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News Wrap: Trump to bar federally funded clinics from making abortion referrals

In our Friday news wrap, the Trump administration announced it will bar federally funded family-planning clinics from referring women for abortions. Abortion opponents applauded the move, while abortion rights advocates condemned it. Also, R&B star R. Kelly will face multiple counts of aggravated sexual abuse. He was charged in Chicago for crimes involving victims between 13 and 17 years old.

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  • Judy Woodruff:

    In the day's other news: The Trump administration announced that it will bar family planning clinics from referring women for abortions if the clinics receive federal funds. Abortion opponents praised the move. Abortions rights supporters condemned it, and are certain to challenge it in court.

    A California couple who chained and starved many of their 13 children at their home pleaded guilty today to torture and abuse. David Turpin appeared stoic as he entered his pleas in Riverside. His wife, Louise Turpin, cried. They will spend at least 25 years in prison. Police found the children a year ago after one escaped and called for help. They ranged in age from 2 to 29, and were starving and living in filth.

    The R&B singing star R. Kelly will face multiple counts of aggravated sexual abuse involving victims who ranged in age from 13 to 17 years old. He was charged in Chicago today with crimes going back at least as far as 1998. Kelly is 52, and a Grammy-winning artist, but accusations of sexual misconduct with minors have followed him for years. He has his initial court appearance tomorrow.

    At the Vatican, a landmark summit on sexual abuse by clergy turned to the question of accountability today. Indian Cardinal Oswald Gracias called for acknowledging decades of cover-ups and for reporting abuse cases to police.

  • Cardinal Oswald Gracias:

    The sexual abuse of minors and other vulnerable people not only breaks divine and ecclesiastical law. It is also public criminal behavior. The church doesn't live in an isolated world of its own making. Those who are guilty of criminal behavior are justly accountable to civil authority for that behavior.

  • Judy Woodruff:

    The response of abuse victims was mixed. Some argued out that Cardinal Gracias himself has failed to confront abuse in the Indian church.

    Soldiers in Venezuela opened fire near the Brazilian border today, amid opposition attempts to bring in humanitarian aid. Witnesses said at least one person was killed and several wounded. The government has threatened to close all of its borders, in a bid to block U.S. aid. Meanwhile, thousands of Venezuelans are fleeing on foot.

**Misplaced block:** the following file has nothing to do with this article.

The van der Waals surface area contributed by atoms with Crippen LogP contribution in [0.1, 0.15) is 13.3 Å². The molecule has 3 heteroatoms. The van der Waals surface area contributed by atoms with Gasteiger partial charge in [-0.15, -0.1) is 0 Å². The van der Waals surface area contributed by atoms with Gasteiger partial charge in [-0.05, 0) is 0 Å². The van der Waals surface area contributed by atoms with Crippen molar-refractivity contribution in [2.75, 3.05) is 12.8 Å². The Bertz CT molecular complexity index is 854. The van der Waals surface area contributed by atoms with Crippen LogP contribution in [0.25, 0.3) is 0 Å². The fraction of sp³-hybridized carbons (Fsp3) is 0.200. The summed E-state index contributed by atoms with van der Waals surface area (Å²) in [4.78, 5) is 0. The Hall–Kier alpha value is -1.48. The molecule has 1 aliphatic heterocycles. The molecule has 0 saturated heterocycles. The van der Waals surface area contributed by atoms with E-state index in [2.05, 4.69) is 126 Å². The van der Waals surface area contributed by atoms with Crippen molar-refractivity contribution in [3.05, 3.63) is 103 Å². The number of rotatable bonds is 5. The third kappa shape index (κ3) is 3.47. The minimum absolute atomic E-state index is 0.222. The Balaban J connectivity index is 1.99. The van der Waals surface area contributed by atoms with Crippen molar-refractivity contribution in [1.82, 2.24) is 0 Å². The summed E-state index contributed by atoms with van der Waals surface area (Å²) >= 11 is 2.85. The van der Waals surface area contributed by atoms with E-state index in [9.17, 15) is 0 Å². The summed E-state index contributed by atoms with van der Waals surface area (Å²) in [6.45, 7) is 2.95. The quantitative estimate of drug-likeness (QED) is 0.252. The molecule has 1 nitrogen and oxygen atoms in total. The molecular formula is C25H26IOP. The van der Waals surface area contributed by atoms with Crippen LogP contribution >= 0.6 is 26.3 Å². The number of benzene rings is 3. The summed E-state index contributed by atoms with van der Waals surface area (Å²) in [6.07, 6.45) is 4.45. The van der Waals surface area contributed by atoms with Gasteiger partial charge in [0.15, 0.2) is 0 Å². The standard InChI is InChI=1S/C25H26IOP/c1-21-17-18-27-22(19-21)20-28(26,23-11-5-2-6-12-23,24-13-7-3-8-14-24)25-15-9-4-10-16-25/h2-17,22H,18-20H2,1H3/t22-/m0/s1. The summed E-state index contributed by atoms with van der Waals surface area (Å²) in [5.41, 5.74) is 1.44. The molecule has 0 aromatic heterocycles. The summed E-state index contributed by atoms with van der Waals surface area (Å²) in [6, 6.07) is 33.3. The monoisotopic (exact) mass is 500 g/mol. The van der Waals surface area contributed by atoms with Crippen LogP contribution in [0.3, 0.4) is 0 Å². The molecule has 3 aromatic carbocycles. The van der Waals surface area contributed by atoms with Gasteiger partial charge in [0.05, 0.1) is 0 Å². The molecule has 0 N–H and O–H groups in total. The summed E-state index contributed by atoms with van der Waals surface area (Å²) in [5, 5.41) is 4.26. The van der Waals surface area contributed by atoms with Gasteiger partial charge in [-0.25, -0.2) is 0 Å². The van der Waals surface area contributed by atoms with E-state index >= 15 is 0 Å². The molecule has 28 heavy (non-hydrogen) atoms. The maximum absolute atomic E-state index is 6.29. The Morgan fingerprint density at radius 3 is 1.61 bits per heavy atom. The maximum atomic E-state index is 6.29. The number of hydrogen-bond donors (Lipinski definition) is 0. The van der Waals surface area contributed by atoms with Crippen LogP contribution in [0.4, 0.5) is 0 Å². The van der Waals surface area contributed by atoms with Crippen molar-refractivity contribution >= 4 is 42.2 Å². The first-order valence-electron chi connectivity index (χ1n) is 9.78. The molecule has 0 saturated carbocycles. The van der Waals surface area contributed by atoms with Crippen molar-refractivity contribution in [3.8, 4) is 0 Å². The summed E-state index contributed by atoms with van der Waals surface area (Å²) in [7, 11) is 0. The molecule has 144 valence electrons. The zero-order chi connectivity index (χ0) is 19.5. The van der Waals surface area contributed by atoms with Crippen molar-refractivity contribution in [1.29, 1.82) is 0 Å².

We will have a look from inside Venezuela later in the program.

    A new report finds that Iran is still complying with the 2015 nuclear accord. The International Atomic Energy Agency said today that the Islamic Republic's stocks of nuclear materials remain within the agreed limits. That is despite the U.S. withdrawing from the pact last May and reimposing sanctions.

    Israel's first lunar mission is on its way to the moon. The lander was aboard a SpaceX rocket that blasted off from Cape Canaveral, Florida, last night. The nonprofit group behind the project celebrated.

  • Asaf Lewin:

    I witnessed the Apollo landing as a child, and I dreamed to be this situation of launching my own spacecraft. I have been working the project for five years. I joined five years ago, and we were dreaming about this moment.

  • Judy Woodruff:

    The Apollo missions of the 1960s and '70s made the trip to the moon in three days, thanks to giant Saturn V rockets. Without that kind of boost, the Israeli craft has to orbit Earth in growing circles, until lunar gravity finally pulls it in, in April.

    Back in this country, police in Jupiter, Florida, are charging the owner of the New England Patriots football team, Robert Kraft, with soliciting prostitution. They say that he was captured on camera at an illicit massage parlor as part of a crackdown on sex trafficking. The charge is a misdemeanor. The 77-year-old Kraft denied any wrongdoing today.

    The actor Jussie Smollett's character has been cut from the season's final two episodes of the "Empire" TV series. The executive producers announced it today, after Chicago police charged Smollett with staging an attack on himself. Smollett's lawyers say that he maintains his innocence.

    On Wall Street, stocks gained on hopes that the U.S.-China trade talks could reach a deal before more U.S. tariffs take effect. The Dow Jones industrial average gained 181 points to close back above 26000. The Nasdaq rose 67 points, and the S&P 500 added 17.

    And 10 U.S. airmen from World War II were honored today for sacrificing themselves to save a group of English children. On February 22, 1944, the crew deliberately flew their damaged plane into trees in order to avoid a park. Today, U.S. and British aircraft made a special flyby over the city of Sheffield, England, in tribute, as thousands looked on.

    Tony Foulds was one of the children whose life was spared that day. He's now 82.

  • Tony Foulds:

    I would never, ever dream of taking my own life like these did. I feel, and I have always felt, that I killed these. It's something I have always thought. I have always had guilt in my mind.

  • Judy Woodruff:

    Foulds lobbied for years to have the Americans honored. He also tends a small memorial to them in the park.

    Still to come on the "NewsHour": the shifting messages on U.S. troop withdrawal from Syria.; supporters of President Nicolas Maduro form militias in Venezuela; a new development in the sex abuse case against hedge fund manager Jeffrey Epstein; and much more.

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